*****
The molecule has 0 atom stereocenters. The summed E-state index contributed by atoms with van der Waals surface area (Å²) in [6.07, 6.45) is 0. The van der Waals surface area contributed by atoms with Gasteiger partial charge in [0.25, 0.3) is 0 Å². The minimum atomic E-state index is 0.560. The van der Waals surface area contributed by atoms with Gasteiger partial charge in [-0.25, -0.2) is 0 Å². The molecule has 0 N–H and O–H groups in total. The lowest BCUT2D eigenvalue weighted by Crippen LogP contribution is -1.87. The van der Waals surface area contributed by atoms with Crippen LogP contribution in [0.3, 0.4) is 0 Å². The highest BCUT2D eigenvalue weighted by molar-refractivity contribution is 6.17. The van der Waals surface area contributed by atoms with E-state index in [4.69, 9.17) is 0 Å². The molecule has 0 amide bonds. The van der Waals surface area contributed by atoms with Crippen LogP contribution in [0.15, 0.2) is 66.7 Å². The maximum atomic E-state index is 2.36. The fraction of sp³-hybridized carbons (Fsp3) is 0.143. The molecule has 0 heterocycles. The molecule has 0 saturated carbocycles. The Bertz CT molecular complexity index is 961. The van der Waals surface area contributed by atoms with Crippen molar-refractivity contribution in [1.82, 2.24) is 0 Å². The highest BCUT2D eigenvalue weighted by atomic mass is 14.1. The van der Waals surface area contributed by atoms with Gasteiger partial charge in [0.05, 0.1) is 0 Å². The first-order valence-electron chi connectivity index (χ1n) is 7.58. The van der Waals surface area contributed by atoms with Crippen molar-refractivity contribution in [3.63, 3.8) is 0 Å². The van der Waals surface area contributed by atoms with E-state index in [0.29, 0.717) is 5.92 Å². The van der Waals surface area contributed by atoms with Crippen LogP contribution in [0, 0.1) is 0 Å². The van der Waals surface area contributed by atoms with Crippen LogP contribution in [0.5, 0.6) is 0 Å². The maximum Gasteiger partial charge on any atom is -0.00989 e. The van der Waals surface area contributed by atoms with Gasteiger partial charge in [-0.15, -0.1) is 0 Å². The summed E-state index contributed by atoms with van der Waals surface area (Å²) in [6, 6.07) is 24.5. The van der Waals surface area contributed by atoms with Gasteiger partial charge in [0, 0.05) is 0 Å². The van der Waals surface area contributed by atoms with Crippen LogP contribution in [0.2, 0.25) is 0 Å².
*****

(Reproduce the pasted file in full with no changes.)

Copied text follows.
The molecule has 0 atom stereocenters. The summed E-state index contributed by atoms with van der Waals surface area (Å²) in [6.07, 6.45) is 0. The van der Waals surface area contributed by atoms with Gasteiger partial charge in [0.25, 0.3) is 0 Å². The minimum atomic E-state index is 0.560. The van der Waals surface area contributed by atoms with Gasteiger partial charge in [-0.25, -0.2) is 0 Å². The molecule has 0 N–H and O–H groups in total. The lowest BCUT2D eigenvalue weighted by Crippen LogP contribution is -1.87. The van der Waals surface area contributed by atoms with Crippen LogP contribution in [0.3, 0.4) is 0 Å². The highest BCUT2D eigenvalue weighted by molar-refractivity contribution is 6.17. The van der Waals surface area contributed by atoms with E-state index in [4.69, 9.17) is 0 Å². The molecule has 0 amide bonds. The van der Waals surface area contributed by atoms with Crippen LogP contribution in [0.15, 0.2) is 66.7 Å². The maximum atomic E-state index is 2.36. The fraction of sp³-hybridized carbons (Fsp3) is 0.143. The molecule has 0 heterocycles. The molecule has 0 saturated carbocycles. The Bertz CT molecular complexity index is 961. The van der Waals surface area contributed by atoms with Crippen molar-refractivity contribution in [1.82, 2.24) is 0 Å². The highest BCUT2D eigenvalue weighted by atomic mass is 14.1. The van der Waals surface area contributed by atoms with Gasteiger partial charge in [0.05, 0.1) is 0 Å². The first-order valence-electron chi connectivity index (χ1n) is 7.58. The van der Waals surface area contributed by atoms with Crippen molar-refractivity contribution in [3.63, 3.8) is 0 Å². The van der Waals surface area contributed by atoms with E-state index in [0.29, 0.717) is 5.92 Å². The van der Waals surface area contributed by atoms with Crippen LogP contribution in [0, 0.1) is 0 Å². The van der Waals surface area contributed by atoms with Crippen LogP contribution in [0.5, 0.6) is 0 Å². The maximum Gasteiger partial charge on any atom is -0.00989 e. The van der Waals surface area contributed by atoms with Gasteiger partial charge in [-0.15, -0.1) is 0 Å². The summed E-state index contributed by atoms with van der Waals surface area (Å²) in [6, 6.07) is 24.5. The van der Waals surface area contributed by atoms with Gasteiger partial charge in [0, 0.05) is 0 Å². The van der Waals surface area contributed by atoms with Crippen LogP contribution in [0.2, 0.25) is 0 Å².